Trial of Arlo Looking Cloud
THE COURT: Call your next witness then.
MR. MANDEL: United States would call Cleo Gates,
called as a witness, being first duly sworn, testified and
said as follows:
DIRECT EXAMINATION BY MR. MANDEL:
Q. State your name, please?
A. Cleo Gates.
Q. Where do you live?
A. I live in Manderson, South Dakota.
Q. What do you do down there?
A. I work at the school, I am the payroll accountant.
Q. How long have you been working there?
A. About eight years.
Q. You lived on the Pine Ridge Reservation all your life?
A. Yes, I have.
Q. Back in 1975 where were you living?
A. Allen, South Dakota.
Q. Who were you living with at that time?
A. With my husband.
Q. Who was that?
A. Dick Marshal.
Q. How long had the two of you been married?
A. Oh, geez. Probably about six years then.
Q. How long did you remain married?
A. We remained married about four years after that.
Q. Were you living in the housing area there in Allen?
A. Yes, we were.
Q. Was anybody else living in the house with you at that time?
A. Our children.
Q. How many kids did you have back then?
Q. How old?
A. I think eight and five. Eight or nine, something like that.
Q. Was that a period of time when Dick got in to some trouble?
Q. Can you just tell us briefly what kind of trouble he got
involved in at that time?
MR. RENSCH: Objection, relevance and 403, Your
Honor, and can we approach?
THE COURT: You may.
MR. RENSCH: He is going to get in to some matters
where Dick Marshal was charged with murder as result of a
shooting that occurred in the Scenic bar. He defended the
case on the theory of self defense. Our position referring in
any way to the fact that her husband was charged with a murder
would be more prejudicial than probative, and doesn't have any
place, and would make it appear as though this defendant is
going over to a person's house who later was convicted of
murder. From that standpoint it is very prejudicial, I object
THE COURT: What's the relevance, if that is what
you are going in to?
MR. MANDEL: Probably not going to much detail on it
other than that it happened in the same time period, that that
is ultimately why they got divorced, just background.
Frankly, I am not going into the details of the shooting or his --
THE COURT: What does the shooting have to do with anything?
MR. MANDEL: I said I don't intend to go in to anything.
THE COURT: Without going in to it then it is a moot issue.
MR. RENSCH: I am afraid the witness will slip and
say something about that. The way the questions are being
broadly framed she could do that. If the prosecutor could
instruct her not to bring that up, I would appreciate it, and
I would request it.
THE COURT: I think you can frame the questions so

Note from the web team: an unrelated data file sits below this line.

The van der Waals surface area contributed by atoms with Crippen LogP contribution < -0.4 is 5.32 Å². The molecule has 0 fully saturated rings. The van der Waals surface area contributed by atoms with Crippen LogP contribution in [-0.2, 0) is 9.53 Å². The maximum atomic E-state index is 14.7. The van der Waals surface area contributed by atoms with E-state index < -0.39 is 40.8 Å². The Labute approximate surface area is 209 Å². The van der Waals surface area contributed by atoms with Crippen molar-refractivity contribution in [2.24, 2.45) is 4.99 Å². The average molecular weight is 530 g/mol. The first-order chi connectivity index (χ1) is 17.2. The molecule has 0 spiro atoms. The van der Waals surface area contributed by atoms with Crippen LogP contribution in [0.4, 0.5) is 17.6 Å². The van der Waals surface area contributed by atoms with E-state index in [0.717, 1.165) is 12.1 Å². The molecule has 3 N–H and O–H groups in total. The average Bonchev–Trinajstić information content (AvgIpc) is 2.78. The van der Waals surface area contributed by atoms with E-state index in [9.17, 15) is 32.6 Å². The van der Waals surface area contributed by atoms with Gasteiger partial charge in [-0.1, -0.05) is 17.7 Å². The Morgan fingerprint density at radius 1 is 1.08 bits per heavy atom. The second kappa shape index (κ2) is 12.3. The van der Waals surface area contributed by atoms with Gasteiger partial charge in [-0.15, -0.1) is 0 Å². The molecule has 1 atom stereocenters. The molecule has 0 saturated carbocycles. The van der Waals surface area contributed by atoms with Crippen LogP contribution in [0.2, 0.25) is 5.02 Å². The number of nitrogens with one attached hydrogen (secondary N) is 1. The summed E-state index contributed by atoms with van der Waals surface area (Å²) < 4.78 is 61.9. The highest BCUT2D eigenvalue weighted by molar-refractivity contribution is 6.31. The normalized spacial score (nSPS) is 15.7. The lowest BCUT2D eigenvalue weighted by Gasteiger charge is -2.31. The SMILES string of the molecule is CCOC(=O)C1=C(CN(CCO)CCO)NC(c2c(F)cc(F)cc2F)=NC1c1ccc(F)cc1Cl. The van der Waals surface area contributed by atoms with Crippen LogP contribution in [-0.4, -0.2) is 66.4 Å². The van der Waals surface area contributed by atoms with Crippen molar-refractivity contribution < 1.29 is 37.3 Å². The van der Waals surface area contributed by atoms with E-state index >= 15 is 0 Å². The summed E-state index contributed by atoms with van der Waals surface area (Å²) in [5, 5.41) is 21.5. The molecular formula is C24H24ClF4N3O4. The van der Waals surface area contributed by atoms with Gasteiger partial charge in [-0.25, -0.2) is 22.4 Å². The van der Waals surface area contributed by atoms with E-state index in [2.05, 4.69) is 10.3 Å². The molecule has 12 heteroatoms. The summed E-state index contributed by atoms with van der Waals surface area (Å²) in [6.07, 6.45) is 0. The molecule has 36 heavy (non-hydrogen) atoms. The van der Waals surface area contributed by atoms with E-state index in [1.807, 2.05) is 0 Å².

you don't get in to it, alright.
MR. MANDEL: Okay.
(End Bench Conference).
BY MR. MANDEL:
Q. I want to draw your attention to early December to mid
December of 1975. Were you and Dick both together at home at
Q. Do you remember a night when some people came to your house?
A. Yes, I do.
Q. Particularly do you remember a night when Anna Mae
Aquash arrived at your house?
A. Yes, they told me that the girl was Anna Mae Aquash.
Q. Prior to that time you didn't know her?
A. No, I didn't.
Q. Can you tell us first of all who arrived at your house
and when they arrived?
A. I think it was before midnight, it was after 11:00, we
had gone to bed, and it was Theda Clark, Arlo, and John Boy is
what I knew them by.
Q. Was Theda somebody you had known for a long time?
A. I had known Theda like probably three or four years
Q. What about John Boy?
A. I knew him in passing. I had seen him at different
activities, pow-wow's or whatever, and that's how I knew him.
Q. Do you recognize him seated here in the courtroom today
A. Oh, geez. I don't know, he was a young, really young at the time.
Q. Anyhow, and what about John Boy, how did you know him?
A. I thought you asked me already about John Boy.
Q. I am sorry, Arlo you said?
A. I knew Arlo through my brother. My brother Joe Morgan.
I knew Arlo was from Wounded Knee, about nine miles from where
I live, but I didn't know him growing up, I just knew him from
my brother Joe.
Q. And if I misspoke before, let me ask you, do you
recognize Arlo seated here in the courtroom today?
A. That's Arlo. I recognize Arlo.
Q. Can you tell us where he is seated and what he is wearing?
A. Arlo is seated right there.
MR. MANDEL: I ask the record reflect the witness
pointed to the defendant.
THE COURT: It may.
BY MR. MANDEL:
Q. When they came over what took place?
A. They came in and they brought the girl in, and she sat
on the chair in the living room, and they went into the
bedroom with my husband.
Q. They meaning who?
A. Arlo, John and Theda.